(This was also a post I made for the Youth4Health website which you can check out here.)

November 13, 2010, 6:52 pm
Filed under: the educated imagination

Sitting at the hotel waiting for the banquet dinner to begin soon. All the way at Queen’s University, far from home (realistically only 3 hours from Toronto). Attending the Canadian Undergraduate Conference on Healthcare (CUCOH) this year and also presenting a poster on research I did just the past summer.

Last night’s social event was simply plain awkward as I tried my best to socialize with others. Don’t you just hate it when the other person just give nothing for you to feedback on? It just makes it all the more worse. The venue was nice at Zappas Lounge, and a little dance floor that barely anyone one of us waltzed to. I am quite impressed, however, at just how many people from other Canadian universities actually came to attend the event as opposed to simply coming to just compete. In fact, I haven’t met more than 1 person that will also be presenting. Odd.

Today’s itineary is was just full of speakers. Francesca Grosso was the first keynote speaker of the conference and she has a great sense of humour. It must be her Italian background and her ability to reenact her father’s words. The message I think she wanted everyone to bring back home is:  the key to navigating the healthcare is to not navigate at all. And in some sense, I find that I do agree with her. The individual responsibility of keeping records of key medications that we take, organizing a proper team such as having nurse practitioners, good dietians, etc, and also bring someone with you to the hospital. The latter I find especially true, the hospital can be quite hectic and things can be easily dismissed and you honestly need someone there to be persistent for especially if you’re in no state to make coherent statements. Self-management is such an important key aspect. We may spend only a few visits to a doctors office for checkups or medication, but the rest of the 90% is all up to us. She also posed an interesting stance on ehealth which I won’t further comment because I barely know anything myself at the moment.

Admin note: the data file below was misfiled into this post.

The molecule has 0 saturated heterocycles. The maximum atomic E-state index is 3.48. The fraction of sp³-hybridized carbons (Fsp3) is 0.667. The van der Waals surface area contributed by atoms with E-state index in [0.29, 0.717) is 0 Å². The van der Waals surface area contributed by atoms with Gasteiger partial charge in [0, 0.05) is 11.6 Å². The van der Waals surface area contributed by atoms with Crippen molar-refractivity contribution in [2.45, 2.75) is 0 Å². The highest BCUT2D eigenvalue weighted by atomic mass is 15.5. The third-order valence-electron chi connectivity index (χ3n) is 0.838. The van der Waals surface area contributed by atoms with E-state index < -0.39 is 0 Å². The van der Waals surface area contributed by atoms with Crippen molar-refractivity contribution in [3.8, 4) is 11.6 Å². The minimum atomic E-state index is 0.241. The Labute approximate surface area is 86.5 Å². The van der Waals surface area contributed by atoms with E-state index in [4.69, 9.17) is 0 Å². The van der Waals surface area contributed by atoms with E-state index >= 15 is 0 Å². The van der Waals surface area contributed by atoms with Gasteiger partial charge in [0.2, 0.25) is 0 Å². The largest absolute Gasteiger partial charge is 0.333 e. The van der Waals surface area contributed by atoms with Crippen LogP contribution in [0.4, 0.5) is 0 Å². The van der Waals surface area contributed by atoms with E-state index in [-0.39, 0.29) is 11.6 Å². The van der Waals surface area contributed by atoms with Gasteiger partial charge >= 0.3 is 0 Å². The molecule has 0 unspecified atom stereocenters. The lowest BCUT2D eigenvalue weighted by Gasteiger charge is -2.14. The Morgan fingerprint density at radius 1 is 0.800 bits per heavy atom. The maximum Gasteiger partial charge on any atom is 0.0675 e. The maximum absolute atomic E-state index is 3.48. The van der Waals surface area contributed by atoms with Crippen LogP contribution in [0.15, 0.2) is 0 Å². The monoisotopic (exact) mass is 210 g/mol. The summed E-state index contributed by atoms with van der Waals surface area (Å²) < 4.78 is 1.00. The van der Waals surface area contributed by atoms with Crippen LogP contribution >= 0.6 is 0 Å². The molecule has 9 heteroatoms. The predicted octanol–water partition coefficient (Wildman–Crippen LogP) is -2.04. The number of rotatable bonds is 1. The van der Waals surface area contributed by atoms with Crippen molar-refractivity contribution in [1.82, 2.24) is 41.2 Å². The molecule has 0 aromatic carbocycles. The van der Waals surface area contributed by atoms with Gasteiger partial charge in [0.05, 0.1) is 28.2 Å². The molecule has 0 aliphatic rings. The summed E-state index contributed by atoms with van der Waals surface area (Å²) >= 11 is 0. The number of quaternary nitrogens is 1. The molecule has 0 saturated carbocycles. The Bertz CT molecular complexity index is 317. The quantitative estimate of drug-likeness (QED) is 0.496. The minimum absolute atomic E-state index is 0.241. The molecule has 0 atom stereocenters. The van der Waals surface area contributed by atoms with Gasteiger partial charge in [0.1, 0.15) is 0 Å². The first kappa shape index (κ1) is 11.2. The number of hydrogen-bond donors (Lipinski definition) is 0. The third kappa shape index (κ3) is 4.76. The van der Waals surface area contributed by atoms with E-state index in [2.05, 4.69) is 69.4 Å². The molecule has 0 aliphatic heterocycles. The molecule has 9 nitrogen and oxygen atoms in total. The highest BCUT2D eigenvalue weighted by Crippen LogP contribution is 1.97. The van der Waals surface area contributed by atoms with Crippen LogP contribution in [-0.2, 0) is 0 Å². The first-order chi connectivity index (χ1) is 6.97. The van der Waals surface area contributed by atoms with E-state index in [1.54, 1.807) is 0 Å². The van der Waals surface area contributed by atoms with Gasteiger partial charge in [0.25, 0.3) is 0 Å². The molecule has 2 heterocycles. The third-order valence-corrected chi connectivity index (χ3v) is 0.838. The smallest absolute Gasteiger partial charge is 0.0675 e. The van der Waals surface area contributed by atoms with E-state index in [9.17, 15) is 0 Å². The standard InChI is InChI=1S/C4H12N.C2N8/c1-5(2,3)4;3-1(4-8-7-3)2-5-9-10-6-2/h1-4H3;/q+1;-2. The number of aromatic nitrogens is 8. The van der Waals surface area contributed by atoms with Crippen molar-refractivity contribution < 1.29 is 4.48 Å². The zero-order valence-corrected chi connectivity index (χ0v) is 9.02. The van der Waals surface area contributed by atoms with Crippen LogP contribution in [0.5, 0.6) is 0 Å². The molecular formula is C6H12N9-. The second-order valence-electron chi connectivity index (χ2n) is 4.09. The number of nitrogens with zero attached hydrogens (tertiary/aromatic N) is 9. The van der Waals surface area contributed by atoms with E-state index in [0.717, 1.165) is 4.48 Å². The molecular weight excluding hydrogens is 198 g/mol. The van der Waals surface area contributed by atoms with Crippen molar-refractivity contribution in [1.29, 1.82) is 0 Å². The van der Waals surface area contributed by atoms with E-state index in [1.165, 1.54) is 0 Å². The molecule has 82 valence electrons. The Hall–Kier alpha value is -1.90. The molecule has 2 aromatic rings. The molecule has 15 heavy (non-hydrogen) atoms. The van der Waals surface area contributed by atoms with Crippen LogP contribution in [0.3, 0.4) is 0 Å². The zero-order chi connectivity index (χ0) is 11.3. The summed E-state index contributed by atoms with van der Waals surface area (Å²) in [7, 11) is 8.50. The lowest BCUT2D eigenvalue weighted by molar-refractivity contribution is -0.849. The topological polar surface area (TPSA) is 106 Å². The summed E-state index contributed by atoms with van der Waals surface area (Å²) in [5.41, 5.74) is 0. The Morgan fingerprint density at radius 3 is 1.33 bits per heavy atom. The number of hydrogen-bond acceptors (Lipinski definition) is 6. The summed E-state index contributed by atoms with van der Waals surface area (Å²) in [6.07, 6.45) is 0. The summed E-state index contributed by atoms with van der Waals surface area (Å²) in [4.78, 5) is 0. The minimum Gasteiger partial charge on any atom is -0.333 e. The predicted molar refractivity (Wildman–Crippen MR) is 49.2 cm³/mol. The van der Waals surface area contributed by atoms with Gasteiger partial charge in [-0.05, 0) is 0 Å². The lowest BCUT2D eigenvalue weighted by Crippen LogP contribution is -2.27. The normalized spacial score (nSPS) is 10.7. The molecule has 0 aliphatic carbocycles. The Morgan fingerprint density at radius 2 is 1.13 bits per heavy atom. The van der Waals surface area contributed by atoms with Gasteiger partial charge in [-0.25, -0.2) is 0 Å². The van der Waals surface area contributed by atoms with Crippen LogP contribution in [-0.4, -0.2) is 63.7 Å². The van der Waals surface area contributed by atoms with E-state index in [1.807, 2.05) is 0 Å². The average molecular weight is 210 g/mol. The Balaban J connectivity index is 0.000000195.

The second seminar I chose to attend was nice integrated participant discussion but I wasn’t particularily interested nor felt like I was able to take anything really from it. The last seminar that I just got back from by Dr. Jacalyn Duffin was extremely enjoyable to sit through. The origins of healthcare was the main topic and she started with a great history of father of medicare, Tommy Douglas. It was definitely a good knowledge to finally gain. She even had the 1939 Time Magazine featuring Henry E. Sigerist, a well acclaimed socialist physician at the time, which I got to flip through and enough time to snap a few photos. She even brought the Hall Commission documents stored at Queen’s library. Truly amazing.  She makes me wants to go to Queen’s just for her classes.

And I end this post with just enough time to make it to the dinner. Bon appetit.